Dick’s book was part of the foundation world’s effort to explain more fully to Congress and the general public what foundations are and do and why they are important. In general, foundations responded by publishing detailed annual reports. Dick’s book led the way in providing a historical look at Ford’s accomplishments and way of doing business over a period of years.
Under the subtitle “Philanthropy, Choices, Methods and Styles”, Dick’s book began with a discussion of how the Foundation had worked, covering its choice of major objectives, the strategies and various modes of action most often used in achieving those objectives, and the relevant results of earlier activities. To illustrate the discussion, the book drew heavily on 16 short case studies selected from various periods of the Foundation’s history and from all of its then broad areas of interest.
It concluded with an appendix that included a selected chronology of the Foundation starting with its establishment in 1936, and a summary with dollar figures of the Foundation’s fields of activity during this critical period of substantial growth.
While the world has changed substantially since Dick’s book, it is significant how little has changed in the Foundation’s principles of operation. Here, for example, is a sample of Dick’s cogent prose:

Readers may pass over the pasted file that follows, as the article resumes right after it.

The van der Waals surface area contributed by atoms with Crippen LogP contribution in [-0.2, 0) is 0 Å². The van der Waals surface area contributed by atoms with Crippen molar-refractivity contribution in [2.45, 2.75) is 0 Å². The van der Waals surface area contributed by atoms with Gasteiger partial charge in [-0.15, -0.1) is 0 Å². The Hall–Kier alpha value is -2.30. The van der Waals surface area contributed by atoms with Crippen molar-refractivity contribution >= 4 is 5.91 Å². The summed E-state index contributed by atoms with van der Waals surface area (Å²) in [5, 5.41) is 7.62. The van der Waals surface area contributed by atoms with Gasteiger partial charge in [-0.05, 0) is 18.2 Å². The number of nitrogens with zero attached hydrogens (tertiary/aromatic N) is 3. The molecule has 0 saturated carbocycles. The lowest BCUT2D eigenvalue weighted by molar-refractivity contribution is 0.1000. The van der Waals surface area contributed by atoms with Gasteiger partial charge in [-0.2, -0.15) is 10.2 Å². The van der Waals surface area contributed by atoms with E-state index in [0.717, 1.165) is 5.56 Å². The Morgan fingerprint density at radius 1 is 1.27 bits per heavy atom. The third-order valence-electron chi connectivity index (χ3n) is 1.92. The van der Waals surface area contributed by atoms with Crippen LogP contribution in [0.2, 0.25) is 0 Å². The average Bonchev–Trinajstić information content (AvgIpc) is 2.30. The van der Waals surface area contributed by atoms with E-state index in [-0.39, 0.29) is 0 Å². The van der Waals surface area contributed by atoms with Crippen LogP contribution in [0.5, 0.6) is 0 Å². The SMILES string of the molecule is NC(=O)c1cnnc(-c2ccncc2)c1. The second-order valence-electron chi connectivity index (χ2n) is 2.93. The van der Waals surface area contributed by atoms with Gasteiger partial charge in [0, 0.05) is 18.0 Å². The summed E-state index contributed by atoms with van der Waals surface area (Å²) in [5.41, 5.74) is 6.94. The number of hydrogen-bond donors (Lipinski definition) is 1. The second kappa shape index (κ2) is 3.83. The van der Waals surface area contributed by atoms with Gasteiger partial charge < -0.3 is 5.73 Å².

To make the best use of our resources, we need to pursue a systematic approach to grantmaking. This means careful professional assessment of the intrinsic merits of all proposals considered for funding. It also means the concentration of our grants on a limited number of problems or objectives. Finally, it means an overriding concern for efforts of potential benefit to broad segments of society rather than to narrowly defined groups or limited geographic areas.
Less tangible elements of style also are important to an understanding of how the Foundation has worked. At various points...we attempt to indicate significant organizational and atmospheric features—for example, the fact that we no longer interpret our independence to mean remoteness from what others are doing, the encouragement given to the initiatives of individual Foundation program officers, the collegiality within the staff and between the staff and the trustees, and the exchanges across departmental boundaries within the Foundation.
Dick’s book is still relevant, insightful and beautifully written.